A chin plaster that monitors facial movements during sleep has been developed to detect sleep apnoea — a snoring condition that raises the risk of heart disease and stroke.

Sensors in the plaster detect jaw movement changes during sleep. Patients and doctors can spot symptoms virtually instantly by using the wireless data transmission.

Sleep apnoea is a condition in which the soft and muscle tissue of the throat and muscles relax during sleep and cause a blockage of up to 10 seconds. It affects approximately two million Britons.

Air is then forced through the narrowed throat, causing the characteristic ‘rasping’ sound snorers make.

Nearly 1,000 sleep apnoea patients are using the plaster in a clinical trial at 14 French hospitals and medical centres. A stock image is pictured above [File photo]

A clinical trial of the plaster is underway at fourteen French hospitals. Nearly 1000 patients suffering from sleep apnoea are being treated with it. The stock image can be viewed above. [File photo]

When oxygen is low, the brain wakes up and opens the airways to allow normal breathing. Obesity is a major risk factor — excess weight around the neck puts added pressure on the airways during sleep. Because alcohol acts as an agent of muscle relaxation, it can make the situation worse.

Sleep apnoea, if left untreated can lead to stroke or heart attacks. Blood pressure rises every time there is a cut in oxygen intake.

Drooling can lead to sleep disturbances, which makes it 12 times more common for sufferers to cause an accident than others who don’t have sleep apnoea.

The continuous positive pressure treatment is recommended for patients who are trying to lose weight. To keep your airway open, you will need to wear a mask that covers your face every night. It is attached to an air pump and connected to a pump. But spotting sleep apnoea in the first place can be difficult, especially in those who don’t have a partner to alert them to their snoring.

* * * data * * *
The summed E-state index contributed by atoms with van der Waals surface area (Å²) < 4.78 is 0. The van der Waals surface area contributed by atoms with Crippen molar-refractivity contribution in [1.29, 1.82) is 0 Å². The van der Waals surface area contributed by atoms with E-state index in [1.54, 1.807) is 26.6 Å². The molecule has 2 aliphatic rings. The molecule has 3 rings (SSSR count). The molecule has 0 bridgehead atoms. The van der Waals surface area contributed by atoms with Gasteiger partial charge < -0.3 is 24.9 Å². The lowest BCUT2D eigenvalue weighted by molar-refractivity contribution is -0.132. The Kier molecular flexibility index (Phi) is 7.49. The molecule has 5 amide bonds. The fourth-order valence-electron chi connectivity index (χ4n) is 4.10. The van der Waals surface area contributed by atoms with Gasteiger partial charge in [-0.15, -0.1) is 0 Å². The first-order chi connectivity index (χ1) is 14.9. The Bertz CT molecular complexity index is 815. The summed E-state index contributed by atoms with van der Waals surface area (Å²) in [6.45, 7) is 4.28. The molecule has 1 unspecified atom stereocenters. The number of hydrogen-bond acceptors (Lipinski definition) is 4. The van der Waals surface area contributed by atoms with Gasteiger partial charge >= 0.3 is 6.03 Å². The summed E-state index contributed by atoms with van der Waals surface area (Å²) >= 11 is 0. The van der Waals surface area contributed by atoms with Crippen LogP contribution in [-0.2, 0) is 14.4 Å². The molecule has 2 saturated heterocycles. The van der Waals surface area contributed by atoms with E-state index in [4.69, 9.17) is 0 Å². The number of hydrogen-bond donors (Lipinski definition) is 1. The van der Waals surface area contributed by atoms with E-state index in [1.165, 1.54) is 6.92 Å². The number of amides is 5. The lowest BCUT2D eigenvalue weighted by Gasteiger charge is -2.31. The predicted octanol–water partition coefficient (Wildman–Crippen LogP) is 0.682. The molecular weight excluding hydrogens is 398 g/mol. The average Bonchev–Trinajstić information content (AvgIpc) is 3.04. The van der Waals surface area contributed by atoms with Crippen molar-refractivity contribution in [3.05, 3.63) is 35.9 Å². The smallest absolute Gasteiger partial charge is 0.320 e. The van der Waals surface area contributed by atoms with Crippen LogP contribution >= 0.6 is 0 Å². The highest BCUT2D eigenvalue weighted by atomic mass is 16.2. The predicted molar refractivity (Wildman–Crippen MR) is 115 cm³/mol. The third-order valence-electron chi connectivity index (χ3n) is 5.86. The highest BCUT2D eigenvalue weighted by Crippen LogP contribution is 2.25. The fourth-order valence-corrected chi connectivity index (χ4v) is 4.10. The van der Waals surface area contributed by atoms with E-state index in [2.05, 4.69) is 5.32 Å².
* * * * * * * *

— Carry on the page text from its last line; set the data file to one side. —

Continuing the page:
Temporary symptoms can occur and others, such as daytime tiredness, are wrongly attributed to lifestyle or stress.

Currently, diagnosis involves overnight monitoring of brain waves, blood oxygen levels, heart rate and breathing in a high-tech sleep laboratory, costing up to £1,000 per patient — NHS waiting times can be up to six months.

The £50 chin plaster, made by Belgian tech firm Sunrise, is a disposable, figure-of-eight shaped device. Sleep apnoea is a condition in which the brain contracts the muscles that make up the upper respiratory tract to restore air flow. This causes tiny movements to the jawbone.

This plaster automatically records these movements and downloads them to the app.

A clinical trial of the plaster is underway at fourteen French hospitals and medical centers. Nearly 1000 patients suffering from sleep apnoea are being treated with it.

Three-months of data will be used to compare the results with normal lab tests in similar groups. Jaydip Ray (an ear, nose, and throat surgeon at Sheffield Teaching Hospitals NHS Foundation Trust) said that high-tech plasters could be used to help thousands more patients with sleep issues at home than expensive labs.